Think about what makes your museum exciting for young adults. Make it a talking point. And most importantly, GET SOME YOUNG PEOPLE INVOLVED (why not do a project with them?). If our friends are going to museums, we might want to go too, so make your museum something teenagers go out to – a place to be.

Our Londinium 2012 showcases the work of over one hundred young Londoners. If each participant tells their friends to come along and check out their work when we open, we'll have started the chain. We look forward to spreading that word…”

Why should peace museums be interested in youth?

The answer seems obvious; to mobilize youth towards a culture of peace and reconciliation – for them to imagine and work towards a future without war. How achievable is this?

In 2014 there is almost an overload of peace initiatives and events to ‘commemorate’ the 100 year anniversary of World War I. Vienna-based journalist Jacob Moss reported on one such initiative: the Discover Peace Trail. In his on-line magazine he reported: “Vienna's history is typically connotated with war, but we follow a tour that looks at its’ past and present of peace. We join one of Vienna's newest tours, the Discover Peace tour, where we learn about those to whom 'peace' is more than a buzz word on a t-shirt. We often celebrate heroes of wars but those who resist war often fall into history’s black hole”.

The Discover Peace Trail, is a concept of peace which relies on democracy, civil society, self-confident participation and courage.  Peace-trails have been established in Berlin, Budapest, Manchester, Paris, The Hague, Torino and Vienna. The aim of this project “Discover Peace in Europe” is to create stronger awareness of the importance of critical participation and of the relevance of civil rights movements. Peace activist and academic Dr. Susanna Jalka who is the force behind this project was interviewed by Jacob Moss.

“Yes” reported Jacob Moss “we are aware that these days (peace) is a word that has become as sweet, fluffy and impotent as the word 'love'. However, to some the word still resonates with hope”. Indeed when Jacob Moss followed the Discover Peace Trail around the streets of Vienna he was reminded that “on this city’s seemingly ordinary streets, extraordinary things have been born from the courageous thoughts and actions of a few who dared to imagine a peaceful world. To whom „peace was more than a buzz word on a T-shirt”.

The capacity of youth to be autonomous social agents and their propensity towards gathering and forming group associations poses both threats and opportunities.  The threat is that youth may be easily mobilized to participate in disruptive action that leads to conflict and violence, particularly as a by-product of entrenched and endemic social challenges such as high unemployment rates.  As a result, particularly in societies emerging out of protracted conflict where stability is absolutely necessary for social reconstruction, targeting youth as agents of peace-building takes on particular importance.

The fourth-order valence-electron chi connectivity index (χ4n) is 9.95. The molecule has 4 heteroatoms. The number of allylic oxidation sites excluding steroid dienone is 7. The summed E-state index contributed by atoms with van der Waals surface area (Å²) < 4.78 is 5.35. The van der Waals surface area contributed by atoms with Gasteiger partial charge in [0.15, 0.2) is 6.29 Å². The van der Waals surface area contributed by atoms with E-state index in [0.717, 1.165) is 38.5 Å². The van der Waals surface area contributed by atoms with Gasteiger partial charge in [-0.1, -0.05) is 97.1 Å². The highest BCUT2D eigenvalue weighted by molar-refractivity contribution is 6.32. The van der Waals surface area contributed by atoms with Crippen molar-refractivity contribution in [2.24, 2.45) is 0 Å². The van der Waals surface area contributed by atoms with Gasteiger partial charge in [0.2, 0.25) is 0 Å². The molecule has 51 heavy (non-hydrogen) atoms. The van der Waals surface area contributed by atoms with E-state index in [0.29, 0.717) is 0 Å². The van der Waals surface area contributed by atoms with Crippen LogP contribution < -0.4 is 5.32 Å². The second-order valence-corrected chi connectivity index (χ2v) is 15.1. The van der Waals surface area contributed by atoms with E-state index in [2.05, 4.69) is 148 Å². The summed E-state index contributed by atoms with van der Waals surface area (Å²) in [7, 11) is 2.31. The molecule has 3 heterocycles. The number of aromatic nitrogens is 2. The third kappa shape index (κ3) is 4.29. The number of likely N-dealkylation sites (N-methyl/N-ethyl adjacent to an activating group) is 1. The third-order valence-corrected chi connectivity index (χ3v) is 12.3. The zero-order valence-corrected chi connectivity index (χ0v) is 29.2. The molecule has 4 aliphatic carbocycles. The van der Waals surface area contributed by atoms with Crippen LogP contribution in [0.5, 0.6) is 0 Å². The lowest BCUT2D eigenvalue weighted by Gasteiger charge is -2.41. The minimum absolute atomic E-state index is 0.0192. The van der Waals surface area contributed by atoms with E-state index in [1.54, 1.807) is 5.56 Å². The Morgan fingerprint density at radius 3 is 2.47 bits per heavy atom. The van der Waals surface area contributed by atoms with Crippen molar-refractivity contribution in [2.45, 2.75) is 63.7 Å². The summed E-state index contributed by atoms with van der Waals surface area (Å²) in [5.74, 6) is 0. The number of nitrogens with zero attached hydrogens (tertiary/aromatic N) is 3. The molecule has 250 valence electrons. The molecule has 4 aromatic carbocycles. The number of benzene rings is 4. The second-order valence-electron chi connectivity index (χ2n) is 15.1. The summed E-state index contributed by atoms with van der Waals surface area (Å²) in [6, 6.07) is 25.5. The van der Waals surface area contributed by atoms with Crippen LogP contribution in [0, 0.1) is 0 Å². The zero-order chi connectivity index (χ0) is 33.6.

An important motivation for including youth in peace-building largely rejects the idea that youth should be targeted as a result of the threat they may pose and contends instead that youth are actually characterized by specific qualities and features that are particularly conducive to peace-building.  In this view, young people are understood as unique contributors, indeed the likely leaders of successful peace-building efforts; and they are, in fact, the primary enablers of social change.  The traits of creativity, openness to new experiences, and desire for change, combined with the energy and vitality that we associate with youth, are all elements of the distinctive capabilities of youth to build peace.

Youth are interested in issues and ideas: they vote and are therefore potential carriers of peace ideals to influence government policies and the majority will be parents and educators of future generations.

In developing programmes for youth, Peace Museums need to take into account that youth tend to make spontaneous choices on what to do on the day with visits triggered by other factors such as friends or relatives. They generally socialize with peers and sometimes family - some won't go if they don't have anyone to go with.

  • 15-19yrs are more likely to do things in same sex groups
  • 22-24yrs are more likely to socialize as couples
  • there is a gender dimension: young males often visit museums to accompany their girlfriend/partner

Therefore, special events should be planned with their involvement including personalities from popular culture to make a Peace Museum a place to be seen. As a group they are very wary of being manipulated and need to be involved in the decision making process and in the project - they need to feel a part of it but this requires museums to be accommodating.

For, by Museums of Peace accommodating the needs, the views and the visionary power of youth they may indeed reach their ultimate objective in preventing war by contributing to the establishment of a society based on peaceful resolution of conflicts.